referencedIn Arthur E. Sutherland papers Harvard Law School Library, HLS Library
referencedIn Polier, Justine Wise, 1903-1987. Papers, 1892-1990 (inclusive). Arthur and Elizabeth Schlesinger Library on the History of Women in America‏
creatorOf American Jewish Congress, records, undated, 1916-2006 (bulk 1949-2003) American Jewish Historical Society
referencedIn Alan Barth papers, 1937-1981 Yale University. Department of Manuscripts and Archives
referencedIn Goldstein, Abraham, 1893-1953. Papers, 1929-1946. Yeshiva University
referencedIn Hans J. Morgenthau Papers, 1858-1981, (bulk 1925-1981) Library of Congress. Manuscript Division
referencedIn Papers of the Institute of Jewish Affairs, 1913-1991 University of Southampton Libraries Special Collections
referencedIn Wise, Stephen S. (Stephen Samuel), 1874-1949. Family papers, 1899-1951. Brandeis University Library
referencedIn International Ladies Garment Workers Union. Charles S. Zimmerman papers, 1919-1958 [bulk 1920-1945]. Kheel Center for Labor-Management Documentation and Archives, Cornell University Library
referencedIn Greenberg, Blu, 1936-. Papers of Blu Greenberg, 1936-2006 (inclusive), 1972-2003 (bulk). Arthur and Elizabeth Schlesinger Library on the History of Women in America‏
referencedIn World Jewish Congress Records, 1918-1982 (bulk 1940-1980) The Jacob Rader Marcus Center of the American Jewish Archives
referencedIn Marvin Lowenthal, papers, undated, 1871-1959 American Jewish Historical Society
referencedIn Freund, Paul A. Paul A. Freund papers. 1918-1993. Harvard Law School Library, Harvard University.
referencedIn Hand, Learned, 1872-1961. Papers, 1840-1961 Harvard Law School Library, Harvard University.
referencedIn Papers, 1892-1990 Arthur and Elizabeth Schlesinger Library on the History of Women in America‏
referencedIn Floyd B. McKissick Papers, 1940s-1980s University of North Carolina at Chapel Hill. Library. Southern Historical Collection
referencedIn Andreĭ Sakharov papers, 1852-2002 (inclusive), 1960-1990 (bulk). Houghton Library
referencedIn Julius Edelstein Papers, 1917-1963, [Bulk Dates: 1948-1958] Columbia University. Rare Book and Manuscript Library,
referencedIn Papers of Beatrice Sobel Burstein, (inclusive), (bulk), 1928-2001, 1954-1991 Arthur and Elizabeth Schlesinger Library on the History of Women in America‏
referencedIn Tenenbaum, Joseph. Dr. Joseph and Sheila Tenenbaum collection Records relating to the career of Joseph Tenenbaum correspondence articles essays speeches. United States Holocaust Memorial Museum
creatorOf American Jewish Congress. Correspondence with Chaim Potok, 1973-1979. University of Pennsylvania Library
referencedIn Lloyd K. (Lloyd Kirkham) Garrison papers, 1893-1990 Harvard Law School Library, Harvard University.
referencedIn Amalgamated Clothing Workers of America. General Secretary-Treasurer. Joseph Schlossberg correspondence, 1930-1940. Cornell University Library
referencedIn Simon Ernest Sobeloff Papers, 1882-1973, (bulk 1950-1973) Library of Congress. Manuscript Division
referencedIn Louis E. Shecter Papers, 1933-1972 Syracuse University. Library. Special Collections Research Center
referencedIn Fine, Alvin I., 1916-. Alvin I. Fine papers, 1848-1962. Judah L. Magnes Memorial Museum, Rabbi Morris Goldstein Library
referencedIn Marshall, Louis, 1856-1929. Papers, 1891-1930. American Jewish Archives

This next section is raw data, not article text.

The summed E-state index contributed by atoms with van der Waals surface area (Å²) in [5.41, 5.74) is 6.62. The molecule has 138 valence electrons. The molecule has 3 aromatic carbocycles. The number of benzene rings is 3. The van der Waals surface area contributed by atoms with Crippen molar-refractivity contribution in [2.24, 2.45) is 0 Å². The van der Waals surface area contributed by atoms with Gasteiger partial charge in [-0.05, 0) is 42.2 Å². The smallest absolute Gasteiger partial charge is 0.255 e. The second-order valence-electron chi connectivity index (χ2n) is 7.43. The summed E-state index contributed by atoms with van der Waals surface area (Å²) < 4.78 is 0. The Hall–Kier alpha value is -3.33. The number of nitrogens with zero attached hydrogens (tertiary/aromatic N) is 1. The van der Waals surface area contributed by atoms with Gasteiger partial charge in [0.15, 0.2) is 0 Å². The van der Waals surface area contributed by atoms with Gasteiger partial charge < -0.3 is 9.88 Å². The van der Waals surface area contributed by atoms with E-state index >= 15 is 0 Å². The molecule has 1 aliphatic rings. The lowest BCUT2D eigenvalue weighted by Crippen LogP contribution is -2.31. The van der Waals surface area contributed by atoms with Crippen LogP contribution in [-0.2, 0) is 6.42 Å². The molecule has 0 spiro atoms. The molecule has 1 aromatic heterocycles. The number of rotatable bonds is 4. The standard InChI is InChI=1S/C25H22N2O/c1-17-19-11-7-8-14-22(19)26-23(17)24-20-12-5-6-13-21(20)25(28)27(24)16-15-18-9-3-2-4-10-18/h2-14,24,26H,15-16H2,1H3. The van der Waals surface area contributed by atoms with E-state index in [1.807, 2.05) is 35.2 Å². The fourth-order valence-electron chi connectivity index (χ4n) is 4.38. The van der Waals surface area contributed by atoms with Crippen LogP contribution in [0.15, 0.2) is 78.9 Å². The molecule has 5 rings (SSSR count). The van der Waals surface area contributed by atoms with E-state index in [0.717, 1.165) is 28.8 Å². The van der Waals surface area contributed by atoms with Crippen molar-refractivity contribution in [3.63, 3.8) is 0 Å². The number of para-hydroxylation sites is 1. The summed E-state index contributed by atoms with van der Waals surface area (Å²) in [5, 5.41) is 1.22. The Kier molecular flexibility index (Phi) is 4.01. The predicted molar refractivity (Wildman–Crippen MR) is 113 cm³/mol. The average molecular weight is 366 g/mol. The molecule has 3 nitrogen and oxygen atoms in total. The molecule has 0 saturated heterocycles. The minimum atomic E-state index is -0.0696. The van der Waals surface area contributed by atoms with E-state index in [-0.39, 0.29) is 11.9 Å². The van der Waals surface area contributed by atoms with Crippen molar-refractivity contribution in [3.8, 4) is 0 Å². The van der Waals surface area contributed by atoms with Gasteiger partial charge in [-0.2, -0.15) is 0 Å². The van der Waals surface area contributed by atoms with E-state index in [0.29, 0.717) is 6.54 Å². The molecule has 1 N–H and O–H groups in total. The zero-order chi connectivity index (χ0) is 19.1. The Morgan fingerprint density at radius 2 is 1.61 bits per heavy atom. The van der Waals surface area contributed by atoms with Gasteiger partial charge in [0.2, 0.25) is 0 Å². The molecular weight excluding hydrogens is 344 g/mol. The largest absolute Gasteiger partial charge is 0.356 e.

referencedIn Paul Blanshard Papers, 1912-1979 Bentley Historical Library , University of Michigan
referencedIn Sophia Fund (Chicago, Ill.). The Sophia Fund records, 1983-1991. Chicago History Museum
referencedIn Barondess, Joseph, 1867-1928. Papers, 1912-1928. American Jewish Archives
referencedIn Garrison, Lloyd K. (Lloyd Kirkham), b. 1897. Papers, 1893-1990. Harvard Law School Library, HLS Library
creatorOf Joint Boycott Council of the American Jewish Congress and Jewish Labor Committee. Joint Boycott Council of the American Jewish Congress and Jewish Labor Committee records, 1933-1959. New York Public Library System, NYPL
referencedIn Lewin, Kurt, 1890-1947. Kurt Lewin papers, 1890-1978. University of Akron, Bierce Library
referencedIn Bernard G. Richards papers, undated, 1820, 1868, 1895-1996, 1999 American Jewish Historical Society
referencedIn Friedan, Betty. Papers of Betty Friedan, 1941-2006 (inclusive), 1980-2000 (bulk). Arthur and Elizabeth Schlesinger Library on the History of Women in America‏
referencedIn Bureau on Jewish Employment Problems (Chicago, Ill.), records, undated, 1940-1962 American Jewish Historical Society
referencedIn Tenenbaum, Joseph. Dr. Joseph and Sheila Tenenbaum collection papers. United States Holocaust Memorial Museum
referencedIn Glueck, Sheldon, 1896-1990. Papers, 1916-1972 Harvard Law School Library, Harvard University.
referencedIn Levin, Jack L., 1912-2001. Papers, 1910-2000. Jewish Historical Society of Maryland Library
referencedIn Barondess, Joseph, 1867-1928. Correspondence, 1912-1928 [microform]. Brandeis University Library
referencedIn Smullens, SaraKay Cohen 1940-. Papers, 1904-2008 University of Pennsylvania, Archives & Records Center
referencedIn Sadowsky, Beatrice, 1900-. Papers, 1928-1984 (inclusive). Arthur and Elizabeth Schlesinger Library on the History of Women in America‏
referencedIn American Jewish Congress, Northern California Division records, 1957-1988 Bancroft Library
referencedIn Papers of Blu Greenberg, (inclusive), (bulk), 1936-2006, 1972-2003 Arthur and Elizabeth Schlesinger Library on the History of Women in America‏
referencedIn Morris, Jacob M. (Jacob Morris), b. 1888. Papers, 1912-1959. American Jewish Archives
referencedIn New York Times Company records. A.M. Rosenthal papers, 1955-1994, 1967-1986 New York Public Library. Manuscripts and Archives Division